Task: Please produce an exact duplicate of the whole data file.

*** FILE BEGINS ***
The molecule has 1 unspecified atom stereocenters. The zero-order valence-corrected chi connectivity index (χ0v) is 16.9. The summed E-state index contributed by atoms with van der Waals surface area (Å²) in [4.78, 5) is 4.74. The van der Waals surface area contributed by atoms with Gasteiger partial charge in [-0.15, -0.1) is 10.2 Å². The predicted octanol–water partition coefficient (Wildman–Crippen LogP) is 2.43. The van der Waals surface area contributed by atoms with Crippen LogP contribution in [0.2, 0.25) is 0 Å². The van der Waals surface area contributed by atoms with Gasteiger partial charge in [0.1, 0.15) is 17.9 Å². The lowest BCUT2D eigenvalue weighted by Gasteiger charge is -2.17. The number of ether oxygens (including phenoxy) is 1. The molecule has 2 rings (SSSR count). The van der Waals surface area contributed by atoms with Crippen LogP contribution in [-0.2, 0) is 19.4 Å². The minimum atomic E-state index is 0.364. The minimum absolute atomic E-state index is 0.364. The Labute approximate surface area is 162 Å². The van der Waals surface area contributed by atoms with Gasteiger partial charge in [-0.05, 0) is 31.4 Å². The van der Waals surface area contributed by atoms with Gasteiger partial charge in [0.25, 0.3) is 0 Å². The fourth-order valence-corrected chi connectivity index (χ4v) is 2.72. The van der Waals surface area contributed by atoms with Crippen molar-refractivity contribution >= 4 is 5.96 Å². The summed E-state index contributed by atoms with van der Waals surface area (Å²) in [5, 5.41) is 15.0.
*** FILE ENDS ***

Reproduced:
The molecule has 1 unspecified atom stereocenters. The zero-order valence-corrected chi connectivity index (χ0v) is 16.9. The summed E-state index contributed by atoms with van der Waals surface area (Å²) in [4.78, 5) is 4.74. The van der Waals surface area contributed by atoms with Gasteiger partial charge in [-0.15, -0.1) is 10.2 Å². The predicted octanol–water partition coefficient (Wildman–Crippen LogP) is 2.43. The van der Waals surface area contributed by atoms with Crippen LogP contribution in [0.2, 0.25) is 0 Å². The van der Waals surface area contributed by atoms with Gasteiger partial charge in [0.1, 0.15) is 17.9 Å². The lowest BCUT2D eigenvalue weighted by Gasteiger charge is -2.17. The number of ether oxygens (including phenoxy) is 1. The molecule has 2 rings (SSSR count). The van der Waals surface area contributed by atoms with Crippen LogP contribution in [-0.2, 0) is 19.4 Å². The minimum atomic E-state index is 0.364. The minimum absolute atomic E-state index is 0.364. The Labute approximate surface area is 162 Å². The van der Waals surface area contributed by atoms with Gasteiger partial charge in [-0.05, 0) is 31.4 Å². The van der Waals surface area contributed by atoms with Gasteiger partial charge in [0.25, 0.3) is 0 Å². The fourth-order valence-corrected chi connectivity index (χ4v) is 2.72. The van der Waals surface area contributed by atoms with Crippen molar-refractivity contribution >= 4 is 5.96 Å². The summed E-state index contributed by atoms with van der Waals surface area (Å²) in [5, 5.41) is 15.0.